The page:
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Old 03-13-2013, 04:02 AM   #1
Sky
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Ozz started it now I have a question

Ozz started a topic which brought a lot of responses from the
membership in which he was given a ticket for following his home
state's m/v regulations which were not the same in the state he was pulled over in. My question is: Do you ever wonder why some of these laws are actually passed by the lawmakers of these states? (Examples:
no plate on front,no plate on back, no experation date on marker plate etc) I have my own opinion on this but I would love to hear yours.
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Old 03-13-2013, 04:27 AM   #2
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Sky,

With out turning this into a political free for all, I believe the general problem with any of these laws that are passed within each state is that the law makers actually considering and passing them don't even know what, why or what is in them and why they are voting on half of these laws. Most if not all of the time their staffers are approached by special interest groups with a particular agenda and the thru negotiations with other law makers staffers these bills are crafted and then passed. Rememeber when the Alternative Care Act was being considered and the powers to be said just pass it and we will read it later. Well sad to say but this probabaly happens all to often. That's my 2 cents.

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Old 03-13-2013, 05:01 AM   #3
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Many variables. Florida has no front plates to save money (interestingly enough you will get a ticket at Maderia Beach FL if you back in to a parking site at city lots because plates must be visible). Some states have permanent tags, example VA, for Fifthwheels/trailers. Two retired lawyers in our park here are emphatic that as long as you are in compliance with the laws of the state your vehicle is registered/licensed in, any citation from another state for their conformance requirements is illegal and BS.
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Old 03-13-2013, 05:02 AM   #4
richfaa
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We have no experience in these areas but I do not believe that law makers pass laws because they have nothing else beter to do. IMO I think there is legitimate reason for passing these motor vehicle laws.This is Ohio

"We Found:
The Ohio Department of Public Safety and Ohio State Highway Patrol support the two-license plate requirement because of three major considerations:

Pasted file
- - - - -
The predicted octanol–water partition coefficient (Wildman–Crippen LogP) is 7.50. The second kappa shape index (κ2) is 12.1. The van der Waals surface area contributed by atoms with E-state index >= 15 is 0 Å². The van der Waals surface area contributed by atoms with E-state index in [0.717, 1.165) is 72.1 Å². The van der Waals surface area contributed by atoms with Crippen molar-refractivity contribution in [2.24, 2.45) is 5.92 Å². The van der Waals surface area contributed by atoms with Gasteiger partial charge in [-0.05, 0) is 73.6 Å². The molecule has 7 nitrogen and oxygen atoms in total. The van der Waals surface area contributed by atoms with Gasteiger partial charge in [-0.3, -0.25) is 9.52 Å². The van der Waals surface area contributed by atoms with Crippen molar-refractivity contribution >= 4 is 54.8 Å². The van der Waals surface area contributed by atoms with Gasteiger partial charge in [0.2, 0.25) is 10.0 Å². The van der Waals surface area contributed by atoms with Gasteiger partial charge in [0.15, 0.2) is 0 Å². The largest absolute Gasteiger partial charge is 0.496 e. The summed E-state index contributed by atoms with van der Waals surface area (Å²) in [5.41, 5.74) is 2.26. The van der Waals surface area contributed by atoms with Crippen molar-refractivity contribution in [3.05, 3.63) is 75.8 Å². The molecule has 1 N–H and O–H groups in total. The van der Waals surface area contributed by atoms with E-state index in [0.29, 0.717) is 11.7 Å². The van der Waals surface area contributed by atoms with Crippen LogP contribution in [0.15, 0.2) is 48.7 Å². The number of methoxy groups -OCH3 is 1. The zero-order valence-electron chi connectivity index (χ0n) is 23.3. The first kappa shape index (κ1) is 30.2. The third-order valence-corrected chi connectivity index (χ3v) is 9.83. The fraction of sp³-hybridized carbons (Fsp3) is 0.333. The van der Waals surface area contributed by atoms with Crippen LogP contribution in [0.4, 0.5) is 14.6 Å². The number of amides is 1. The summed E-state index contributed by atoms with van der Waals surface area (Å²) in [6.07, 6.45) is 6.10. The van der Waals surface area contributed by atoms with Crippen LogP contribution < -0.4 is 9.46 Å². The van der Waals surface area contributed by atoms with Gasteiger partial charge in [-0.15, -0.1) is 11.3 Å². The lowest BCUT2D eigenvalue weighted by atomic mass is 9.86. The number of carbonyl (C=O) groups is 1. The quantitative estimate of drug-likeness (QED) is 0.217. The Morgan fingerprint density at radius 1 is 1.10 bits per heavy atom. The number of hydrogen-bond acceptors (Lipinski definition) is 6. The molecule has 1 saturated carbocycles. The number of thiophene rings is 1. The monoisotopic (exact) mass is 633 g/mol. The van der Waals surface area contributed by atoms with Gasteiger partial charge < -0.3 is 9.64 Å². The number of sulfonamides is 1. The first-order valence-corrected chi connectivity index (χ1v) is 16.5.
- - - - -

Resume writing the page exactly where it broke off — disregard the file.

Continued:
1) Public Safety
: The front license plate is the only highly reflective item on the front of a motor vehicle. At night, this feature allows drivers to spot oncoming left-of-center vehicles with one headlight out or both headlights not lit (drunk drivers occasionally fail to turn on their headlights). It also allows motorists to spot vehicles at night which have become disabled on the road due to a crash or mechanical failure.
2) Crime Prevention/ Criminal Apprehension
: From school bus drivers who observe the front license plate of oncoming motor vehicles which pass their stopped school bus to neighborhood block watch groups which rely upon both front and rear license plates to report suspicious vehicles, the front license plate is both a crime deterrent and tool to apprehend.
3) Law Enforcement Investigatory Tool
: When investigating hit/skip crashes, law enforcement officers rely upon eyewitness accounts and physical evidence to track down drivers who damage property, injure, and sometimes kill with a complete lack of social responsibility. The front license plate is sometimes the only lead officers possess. There are countless cases of major crimes which were solved because of a front license plate violation (In 2001, Ohio troopers were able to capture a van stolen by two teenagers after their initial traffic stop for no front license plate). The front license plate proves critical as a law enforcement tool in daily auto larceny investigation, DUI enforcement, and even bank robbery and homicide investigations.

Currently, 31 states have both a front and a rear license plate requirement and two states (Connecticut and Massachusetts) have recently returned to using two license plates. Because license plates are cut from large sheets of metal, labor costs are not significantly less for producing one plate instead of two. One cost which may rise however are insurance deductibles which will be paid by innocent motorists who are involved in hit/skip crashes which can no longer be solved without a front license plate.

It is the state law. The BMV does not make this decision. The only exempt vehicles from a front tag are dealer tags, motorcycles, and semi trucks. Most of the time, if you take your “newer” vehicles to the dealer, they will mount the front plates on for you.

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Old 03-13-2013, 05:41 AM   #5
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During my working life I served on a couple of committees whose function was to create and maintain national standards regarding safety in a certain industry. With 15 to 20 members sitting around a table trying to decide how a specific requirement should be met, there would be 15 to 20 different ideas on what the requirement should be. Rarely was there ever a full consensus on the final wording. But finally at least a majority vote. Many times swayed by who could present the most eloquent presentation of their opinion. Just the way it works.
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Old 03-13-2013, 06:22 AM   #6
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I live in Arkansas (moved here from Missouri) and we have permanent trailer plates (I like that) and only one plate for the back of the truck or auto. I like that too cuz it gives me a place for my STL Cardinals plate on the front. I'd like to try and figure out why they do it this way but it makes my head hurt, especially since I just finished my taxes yesterday. All I know is that the lady at the license branch has it in for me and ALWAYS seems to find a reason why I have to go back for some other piece of information.
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Old 03-13-2013, 06:26 AM   #7
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Wow! This is a first for me. - I actually agree with everything said by everyone so far. Of cours with my background as a LEO I want the officer safety factor and investigation tools to be the most important. Ct.has done away with the exp.date on the registration plate and has removed the sticker that advises when the vehicle is due for inspection, Both of these stickers can inform the officer if the vehicle is registered or not. I can not help but think that some high elected or appointed offical in state gov't. was pulled over and given a ticket for an unregistered vehicle because of one of those stickers. Needless to say he pushed to have the law changed. Here again this is just my humble opinion, but deep down inside of me I know I'm right.